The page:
Bear cubs rescued in emergency mission

LEFT: A moon bear cub before the Laos rescue. TOP RIGHT: Dr Mary Hutton with the Perth zoo bears zookeepers, BOTTOM RIGHT: Perth Zoo's sun bear Bopha.
LEFT: A moon bear cub before the Laos rescue. TOP RIGHT: Dr Mary Hutton with the Perth zoo bears zookeepers, BOTTOM RIGHT: Perth Zoo's sun bear Bopha.

FIVE bear cubs were rescued from malnourishment in Laos in the largest rescue mission conducted by a Perth-based non-profit organisation.

Free the Bears Fund founder Mary Hutton was alerted to reports of illegal activities involving five bear cubs from the government.

“We originally were told there were two Asiatic moon bears to be rescued up in the North West of Laos,” she said.

“They were in very poor health, they’ve only been fed on rice, pretty well malnourished.”

Some of the bear cubs before the rescue in Laos. Picture: Supplied.

As the team began their mission to rescue the two bears, they were told of another three bear cubs in the area being ill-treated leading to three rescue missions conducted on August 19.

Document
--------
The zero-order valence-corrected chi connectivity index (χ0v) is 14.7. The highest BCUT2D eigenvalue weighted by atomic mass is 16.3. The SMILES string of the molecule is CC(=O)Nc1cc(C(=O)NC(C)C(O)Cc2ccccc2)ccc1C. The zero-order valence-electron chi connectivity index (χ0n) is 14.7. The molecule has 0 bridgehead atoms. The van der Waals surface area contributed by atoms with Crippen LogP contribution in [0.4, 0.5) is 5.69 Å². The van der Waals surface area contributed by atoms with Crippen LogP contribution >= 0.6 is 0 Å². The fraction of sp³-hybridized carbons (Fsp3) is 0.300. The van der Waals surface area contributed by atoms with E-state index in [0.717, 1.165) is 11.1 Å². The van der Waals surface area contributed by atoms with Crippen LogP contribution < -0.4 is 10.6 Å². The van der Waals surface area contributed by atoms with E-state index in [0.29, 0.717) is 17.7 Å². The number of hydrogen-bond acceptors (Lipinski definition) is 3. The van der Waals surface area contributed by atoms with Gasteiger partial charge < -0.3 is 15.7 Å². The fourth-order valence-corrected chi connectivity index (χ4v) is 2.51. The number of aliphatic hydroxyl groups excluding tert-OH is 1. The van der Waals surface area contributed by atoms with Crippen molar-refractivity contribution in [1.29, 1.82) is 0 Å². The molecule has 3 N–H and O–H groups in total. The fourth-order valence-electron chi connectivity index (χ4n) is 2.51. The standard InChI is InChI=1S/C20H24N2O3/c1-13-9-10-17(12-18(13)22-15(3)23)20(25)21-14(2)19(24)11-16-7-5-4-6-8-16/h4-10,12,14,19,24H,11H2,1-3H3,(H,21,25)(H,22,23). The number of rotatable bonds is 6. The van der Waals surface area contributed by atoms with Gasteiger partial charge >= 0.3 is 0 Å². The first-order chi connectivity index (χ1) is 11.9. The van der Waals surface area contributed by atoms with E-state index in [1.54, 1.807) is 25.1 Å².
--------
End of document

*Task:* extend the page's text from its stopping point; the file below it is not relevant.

Two bear cubs were rescued from a bamboo paper factory, two bears from a cassava plantation and a nine-month-old bear from an owner who kept him illegally.

“The first cubs were only about three months old,” Dr Hutton said.

“They were all in the same area as the other two moon bears, who were about seven months old.

“The owner wasn’t really too happy to hand them over but we took the authorities with us, the government officials and the police.”

Dr Hutton said the five rescued bear cubs were being expertly cared for at the Luang Prabang Sanctuary in Laos but were unlikely to be released back to the wild.

“Sadly, they’ll never go back to the wild mainly because the poaching is still there,” she said.

“The babies, as cubs, will be reliant on man for food and because of that, when we release them when they’re older, they might not know how to survive.”

After 25 years of work with Free the Bears Fund, Dr Hutton said each rescue was a triumph in increasing the population of bears.

Dr Mary Hutton with Perth Zoo’s sun bear Bopha. Picture: Nadia Budihardjo

Dr Hutton returned to the Sun Bear exhibit at Perth Zoo yesterday, to greet the two sun bears who were rescued by Free the Bears before coming to the zoo.

“Sometimes I think, my God, what would happen if we weren’t there,” she said.

“Whether we rescue a couple of bears or five bears, or even how many bears we have rescued, we get to save lives.”

Free the Bears will be hosting an event to mark the 10 years since the end of the illegal dancing bears trade in India.